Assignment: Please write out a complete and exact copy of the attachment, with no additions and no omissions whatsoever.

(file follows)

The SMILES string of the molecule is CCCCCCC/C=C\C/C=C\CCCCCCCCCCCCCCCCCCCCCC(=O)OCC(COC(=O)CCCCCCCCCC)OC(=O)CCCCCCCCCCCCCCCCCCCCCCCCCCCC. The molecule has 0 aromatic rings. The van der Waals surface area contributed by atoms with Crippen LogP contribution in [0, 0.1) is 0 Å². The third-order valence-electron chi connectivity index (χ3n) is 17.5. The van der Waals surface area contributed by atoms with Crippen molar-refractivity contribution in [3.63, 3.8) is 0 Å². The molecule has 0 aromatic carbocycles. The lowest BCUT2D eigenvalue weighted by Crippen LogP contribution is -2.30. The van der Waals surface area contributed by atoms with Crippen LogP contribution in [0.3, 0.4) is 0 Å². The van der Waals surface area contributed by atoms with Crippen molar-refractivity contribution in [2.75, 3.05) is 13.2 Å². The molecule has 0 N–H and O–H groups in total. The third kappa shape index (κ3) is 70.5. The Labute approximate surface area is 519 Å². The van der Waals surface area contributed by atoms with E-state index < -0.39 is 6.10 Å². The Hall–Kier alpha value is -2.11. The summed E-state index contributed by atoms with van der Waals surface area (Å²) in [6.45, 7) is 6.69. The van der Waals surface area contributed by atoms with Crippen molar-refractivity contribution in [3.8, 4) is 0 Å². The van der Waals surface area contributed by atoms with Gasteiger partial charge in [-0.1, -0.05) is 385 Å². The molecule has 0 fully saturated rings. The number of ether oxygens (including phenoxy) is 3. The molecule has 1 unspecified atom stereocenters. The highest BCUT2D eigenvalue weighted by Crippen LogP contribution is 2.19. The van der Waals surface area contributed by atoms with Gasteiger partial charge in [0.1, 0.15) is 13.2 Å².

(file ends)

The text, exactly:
The SMILES string of the molecule is CCCCCCC/C=C\C/C=C\CCCCCCCCCCCCCCCCCCCCCC(=O)OCC(COC(=O)CCCCCCCCCC)OC(=O)CCCCCCCCCCCCCCCCCCCCCCCCCCCC. The molecule has 0 aromatic rings. The van der Waals surface area contributed by atoms with Crippen LogP contribution in [0, 0.1) is 0 Å². The third-order valence-electron chi connectivity index (χ3n) is 17.5. The van der Waals surface area contributed by atoms with Crippen molar-refractivity contribution in [3.63, 3.8) is 0 Å². The molecule has 0 aromatic carbocycles. The lowest BCUT2D eigenvalue weighted by Crippen LogP contribution is -2.30. The van der Waals surface area contributed by atoms with Crippen LogP contribution in [0.3, 0.4) is 0 Å². The van der Waals surface area contributed by atoms with Crippen molar-refractivity contribution in [2.75, 3.05) is 13.2 Å². The molecule has 0 N–H and O–H groups in total. The third kappa shape index (κ3) is 70.5. The Labute approximate surface area is 519 Å². The van der Waals surface area contributed by atoms with E-state index < -0.39 is 6.10 Å². The Hall–Kier alpha value is -2.11. The summed E-state index contributed by atoms with van der Waals surface area (Å²) in [6.45, 7) is 6.69. The van der Waals surface area contributed by atoms with Crippen molar-refractivity contribution in [3.8, 4) is 0 Å². The van der Waals surface area contributed by atoms with Gasteiger partial charge in [-0.1, -0.05) is 385 Å². The molecule has 0 fully saturated rings. The number of ether oxygens (including phenoxy) is 3. The molecule has 1 unspecified atom stereocenters. The highest BCUT2D eigenvalue weighted by Crippen LogP contribution is 2.19. The van der Waals surface area contributed by atoms with Gasteiger partial charge in [0.1, 0.15) is 13.2 Å².